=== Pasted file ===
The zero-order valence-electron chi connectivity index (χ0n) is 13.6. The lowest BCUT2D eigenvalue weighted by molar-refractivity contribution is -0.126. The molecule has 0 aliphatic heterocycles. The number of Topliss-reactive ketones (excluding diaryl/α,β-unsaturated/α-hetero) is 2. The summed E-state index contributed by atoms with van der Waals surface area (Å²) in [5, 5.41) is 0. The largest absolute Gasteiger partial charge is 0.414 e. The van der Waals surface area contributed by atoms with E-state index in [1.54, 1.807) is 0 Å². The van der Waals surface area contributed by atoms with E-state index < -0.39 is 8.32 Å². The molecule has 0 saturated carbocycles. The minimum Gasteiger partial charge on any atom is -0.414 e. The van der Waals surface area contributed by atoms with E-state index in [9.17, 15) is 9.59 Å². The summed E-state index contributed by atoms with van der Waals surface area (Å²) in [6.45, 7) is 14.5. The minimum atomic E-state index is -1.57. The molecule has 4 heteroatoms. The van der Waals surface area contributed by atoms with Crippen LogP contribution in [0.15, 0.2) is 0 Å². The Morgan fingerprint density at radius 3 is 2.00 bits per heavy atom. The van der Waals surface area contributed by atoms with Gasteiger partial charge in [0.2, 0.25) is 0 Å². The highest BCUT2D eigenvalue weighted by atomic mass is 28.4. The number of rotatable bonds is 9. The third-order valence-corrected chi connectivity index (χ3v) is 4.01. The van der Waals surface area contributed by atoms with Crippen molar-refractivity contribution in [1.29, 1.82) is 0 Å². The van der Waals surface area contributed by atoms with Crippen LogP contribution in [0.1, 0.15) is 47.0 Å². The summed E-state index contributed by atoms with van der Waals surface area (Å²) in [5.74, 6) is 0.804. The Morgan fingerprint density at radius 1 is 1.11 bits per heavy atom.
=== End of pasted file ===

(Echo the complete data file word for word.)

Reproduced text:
The zero-order valence-electron chi connectivity index (χ0n) is 13.6. The lowest BCUT2D eigenvalue weighted by molar-refractivity contribution is -0.126. The molecule has 0 aliphatic heterocycles. The number of Topliss-reactive ketones (excluding diaryl/α,β-unsaturated/α-hetero) is 2. The summed E-state index contributed by atoms with van der Waals surface area (Å²) in [5, 5.41) is 0. The largest absolute Gasteiger partial charge is 0.414 e. The van der Waals surface area contributed by atoms with E-state index in [1.54, 1.807) is 0 Å². The van der Waals surface area contributed by atoms with E-state index < -0.39 is 8.32 Å². The molecule has 0 saturated carbocycles. The minimum Gasteiger partial charge on any atom is -0.414 e. The van der Waals surface area contributed by atoms with E-state index in [9.17, 15) is 9.59 Å². The summed E-state index contributed by atoms with van der Waals surface area (Å²) in [6.45, 7) is 14.5. The minimum atomic E-state index is -1.57. The molecule has 4 heteroatoms. The van der Waals surface area contributed by atoms with Crippen LogP contribution in [0.15, 0.2) is 0 Å². The Morgan fingerprint density at radius 3 is 2.00 bits per heavy atom. The van der Waals surface area contributed by atoms with Gasteiger partial charge in [0.2, 0.25) is 0 Å². The highest BCUT2D eigenvalue weighted by atomic mass is 28.4. The number of rotatable bonds is 9. The third-order valence-corrected chi connectivity index (χ3v) is 4.01. The van der Waals surface area contributed by atoms with Crippen molar-refractivity contribution in [1.29, 1.82) is 0 Å². The van der Waals surface area contributed by atoms with Crippen LogP contribution in [0.1, 0.15) is 47.0 Å². The summed E-state index contributed by atoms with van der Waals surface area (Å²) in [5.74, 6) is 0.804. The Morgan fingerprint density at radius 1 is 1.11 bits per heavy atom.